As Canadians, we always prepare ourselves, our cars, and our houses for winter. But do you take care of getting your pets ready for winter conditions? In addition to adjusting to the cold weather, other hazards come up during the winter months for our pets. From salt on the ground to the influx of holiday treats; we find there are more risks for our pets! The following are a few things to be aware of this winter season:
Your dog’s paws usually are well protected with pads and fur, but in the winter these barriers aren’t enough to protect against the harsh environment. Salt on the streets can be painful and erosive to the skin if it gets on the paws. The cold ground can also be painful to walk on. During winter weather, it is also common for our dogs to tear their nails on the snow and ice.
So, it is important to provide our dog’s with appropriate paw protection! This would involve keeping their nails short to prevent them from being torn. Torn nails can be quite painful and can sometimes require pain medication and antibiotics if deep. You should also try to avoid long periods outdoors on really cold days. Although their paws are furry, they are still susceptible to frostbite. And finally, use booties when outdoors. Boots can aid in keeping the paws warm, prevent injury from salt, and protect our furrier pets from making snowballs.
Despite the beautiful natural fur coats our pets have, they are still susceptible to frostbite. And in really cold temperatures can develop frostbite just as quickly as people! For this reason, our cats and dogs should be kept indoors on cold days and nights. If your pet is at risk of hypothermia or frostbite, it is extremely important they are seen by your veterinarian to safely and gradually warm them up.
Our pets are accustomed to temperature-controlled houses, so when the cold weather comes, they may not have grown in their winter coats! The good news is there are a lot of companies that provide winter clothing for our pets. Of course, for our furrier friends they may tolerate the cold without coats, but if your pet has short hair, they will benefit from the extra warmth.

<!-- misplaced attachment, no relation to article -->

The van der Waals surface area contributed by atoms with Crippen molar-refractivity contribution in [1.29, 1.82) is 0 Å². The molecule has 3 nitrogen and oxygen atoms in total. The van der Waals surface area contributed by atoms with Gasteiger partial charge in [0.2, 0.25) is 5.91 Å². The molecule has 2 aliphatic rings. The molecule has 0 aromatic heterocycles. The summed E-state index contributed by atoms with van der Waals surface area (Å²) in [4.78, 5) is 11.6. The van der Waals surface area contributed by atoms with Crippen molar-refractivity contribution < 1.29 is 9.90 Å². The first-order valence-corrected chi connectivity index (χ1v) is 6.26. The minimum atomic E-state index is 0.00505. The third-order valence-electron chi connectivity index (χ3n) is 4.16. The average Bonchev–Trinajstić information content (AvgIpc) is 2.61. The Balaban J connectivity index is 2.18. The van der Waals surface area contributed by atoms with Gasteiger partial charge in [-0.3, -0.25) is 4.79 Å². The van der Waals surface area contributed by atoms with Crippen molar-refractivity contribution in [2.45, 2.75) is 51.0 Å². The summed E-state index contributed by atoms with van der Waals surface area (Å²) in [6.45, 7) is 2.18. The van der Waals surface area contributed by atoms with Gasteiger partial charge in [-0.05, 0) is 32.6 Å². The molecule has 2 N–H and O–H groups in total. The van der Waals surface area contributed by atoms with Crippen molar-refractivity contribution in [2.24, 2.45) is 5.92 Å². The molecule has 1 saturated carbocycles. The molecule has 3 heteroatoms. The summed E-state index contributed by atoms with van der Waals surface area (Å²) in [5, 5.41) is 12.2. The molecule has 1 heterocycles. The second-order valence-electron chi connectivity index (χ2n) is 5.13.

Winter time coincides with many holidays, which means we commonly have many treats and holiday objects lying around the house. Chocolate is one of the most common toxicities that are seen over the holidays. It has the potential to make your pet very sick, so please be careful not to leave any lying around! In addition to chocolate, many other foods can make your pet sick. So please be cautious with leftovers, and avoid feeding your pet human food.
We must also be careful with holiday decorations. Our cats love to chase and chew string! But things like ribbon and tinsel and be very dangerous if ingested. Please be sure to avoid tinsel use if you have cats and to hide your ribbon!
Plants are a common gift over the holidays, especially poinsettias. Luckily these plants are not as toxic as lilies, but they can still cause vomiting and diarrhea if ingested.
You must also be very cautious about where you store your anti-freeze. This solution has a sweet taste which may entice pets to ingest it. But this is extremely toxic to our pets! It is deadly if ingested, so be sure to have it locked away from your pets and clean up any spills lying around!
Winter can be a fun season, so let’s ensure our pets enjoy it too!
Written By: Dr. Ashley Woo, Veterinarian